The Magazine

Six Things We Don't Know

In which an observer surveys the landscape of Campaign '08 and raises the white flag of surrender.

Mar 3, 2008, Vol. 13, No. 24 • By NOEMIE EMERY
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1. John McCain: Does his appeal to independents, centrists, and Lieberman Democrats outweigh the ennui, nausea, and revulsion he evokes among those on the right of the right? In a sense, this is a row between conservatives who are politicians, and concerned with assembling a center-right coalition they can use to wield power, and movement conservatives who are theoreticians and see the coalition as a vessel to contain their ideas. The first camp are mainly in Congress, the second on the radio and online. When the latter realized after the Florida primary that McCain might become head of the party, it set off a week of ferocious assaults; some struck a pose like that of Rebecca in Ivanhoe, and threatened to throw themselves over the parapet rather than submit to the stranger's embrace. Damage control was commenced by McCain allies such as Tom Coburn, Sam Brownback, Jack Kemp, and George Allen, who have strong ties to movement conservatives.

The results of Super Tuesday, which McCain won in the face of an all-out assault from the right, suggested that while movement leaders may be in touch with their base, the base itself is only part of a large coalition. Yet in a country this size, even a niche movement can account for millions of voters, and in close elections every vote counts. If some people don't vote, the states in which they don't vote could be important: A poll done by SurveyUSA in 2007 showed both McCain and Giuliani falling below the Bush totals in some red states (though not by enough to lose), but doing better than Bush in blue states and swing states, the latter of which they might win. Low blows from the left, like the New York Times's muckraking last week, not to mention Democratic attempts to define McCain as a right winger, may be just the thing he needs. Nothing arouses the right like the enmity of the left. Will it be enough to compensate for McCain's enthusiasm gap with conservatives? This is one thing we don't know.

2. The Democrats: If Republicans seem to be pulling back from the brink of intraparty war, Democrats are still on the edge of one. The party that has lived, and more frequently died, by identity politics now has its dream candidates: the first credible black and the first credible female candidate for the world's most powerful office. But the nightmare is they are running against one another. Barack Obama has shown an uncanny talent for exposing the seamier side of the Clintons, the memory of which had faded since they left the White House. He lured Bill Clinton down from the pedestal he was trying to ascend as revered elder statesman and left him floundering in the muck of race-tinged innuendoes, issuing red-faced tirades that turned much of the public against him and earned him a scolding from party grandees.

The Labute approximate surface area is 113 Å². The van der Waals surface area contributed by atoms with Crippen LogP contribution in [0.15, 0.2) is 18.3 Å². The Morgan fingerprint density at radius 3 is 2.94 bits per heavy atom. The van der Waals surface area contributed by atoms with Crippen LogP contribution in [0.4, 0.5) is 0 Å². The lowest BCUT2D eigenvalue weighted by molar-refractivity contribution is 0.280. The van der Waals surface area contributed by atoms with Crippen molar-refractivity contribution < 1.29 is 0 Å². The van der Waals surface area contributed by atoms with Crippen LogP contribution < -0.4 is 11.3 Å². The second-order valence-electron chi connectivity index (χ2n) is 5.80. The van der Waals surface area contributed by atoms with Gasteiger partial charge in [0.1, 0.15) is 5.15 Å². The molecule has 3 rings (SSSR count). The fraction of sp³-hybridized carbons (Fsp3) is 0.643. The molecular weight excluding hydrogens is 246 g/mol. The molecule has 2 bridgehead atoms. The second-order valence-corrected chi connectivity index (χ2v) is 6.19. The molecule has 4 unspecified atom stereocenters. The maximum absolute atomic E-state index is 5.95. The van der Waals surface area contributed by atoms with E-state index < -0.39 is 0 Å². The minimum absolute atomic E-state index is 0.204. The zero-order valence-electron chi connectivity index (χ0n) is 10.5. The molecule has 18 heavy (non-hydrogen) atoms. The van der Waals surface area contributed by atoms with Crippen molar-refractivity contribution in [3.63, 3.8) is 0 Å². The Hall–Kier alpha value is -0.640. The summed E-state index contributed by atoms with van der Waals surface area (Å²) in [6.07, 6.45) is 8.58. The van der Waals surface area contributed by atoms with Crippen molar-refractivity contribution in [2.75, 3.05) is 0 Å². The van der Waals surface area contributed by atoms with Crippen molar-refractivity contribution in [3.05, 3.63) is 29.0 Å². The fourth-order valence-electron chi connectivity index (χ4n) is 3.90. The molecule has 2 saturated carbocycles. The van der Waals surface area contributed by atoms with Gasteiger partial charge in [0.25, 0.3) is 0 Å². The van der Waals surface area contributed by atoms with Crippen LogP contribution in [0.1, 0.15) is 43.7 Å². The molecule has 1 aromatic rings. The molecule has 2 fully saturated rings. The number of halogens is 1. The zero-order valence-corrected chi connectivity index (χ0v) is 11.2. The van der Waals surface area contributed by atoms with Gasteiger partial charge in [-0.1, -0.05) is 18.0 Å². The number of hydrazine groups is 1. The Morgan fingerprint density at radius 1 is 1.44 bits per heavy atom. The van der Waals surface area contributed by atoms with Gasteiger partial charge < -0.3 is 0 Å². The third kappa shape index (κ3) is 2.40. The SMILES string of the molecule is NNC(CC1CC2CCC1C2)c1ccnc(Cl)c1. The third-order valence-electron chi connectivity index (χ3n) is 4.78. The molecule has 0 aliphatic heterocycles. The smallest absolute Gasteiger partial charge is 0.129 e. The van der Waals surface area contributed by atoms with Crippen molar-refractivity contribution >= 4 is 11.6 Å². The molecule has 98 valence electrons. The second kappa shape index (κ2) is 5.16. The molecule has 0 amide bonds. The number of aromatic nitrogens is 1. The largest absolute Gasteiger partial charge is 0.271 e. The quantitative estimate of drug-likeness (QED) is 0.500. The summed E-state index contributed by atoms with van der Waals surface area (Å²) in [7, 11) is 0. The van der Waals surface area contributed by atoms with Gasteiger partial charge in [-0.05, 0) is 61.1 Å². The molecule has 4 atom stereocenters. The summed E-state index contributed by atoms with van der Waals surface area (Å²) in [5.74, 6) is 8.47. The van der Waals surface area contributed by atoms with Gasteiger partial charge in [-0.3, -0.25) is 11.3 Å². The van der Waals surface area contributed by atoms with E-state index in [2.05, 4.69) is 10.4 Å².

If the convention arrives without a numerical winner, as still appears plausible, the loathing between the two candidates, and the polarization of their main backers, could lead to an ugly row. "Clinton and Obama have split the Democrats into rival tribes--blacks versus Latinos, young versus old, upscale versus downscale, Kennedys versus Clintons," Michael Barone tells us. The best case scenario for the Democrats at the start of the year was that Hillary would sweep to an unopposed coronation, leaving a unified party thrilled with its chance to make history. Now the best case is that Obama is able to sweep her away, seduce her most loyal followers, and emerge at the head of a more or less unified party, thrilled with its chance to make even more history. The worst-case scenario is a comeback in Texas and Ohio that allows her to go staggering on, slashing away every day at her rival, holding him below the number of delegates needed, and fighting to the bitter end at the August convention, at which point there will be blood on the furniture. How long will she last, and how low will she take this? This is a key thing we don't know.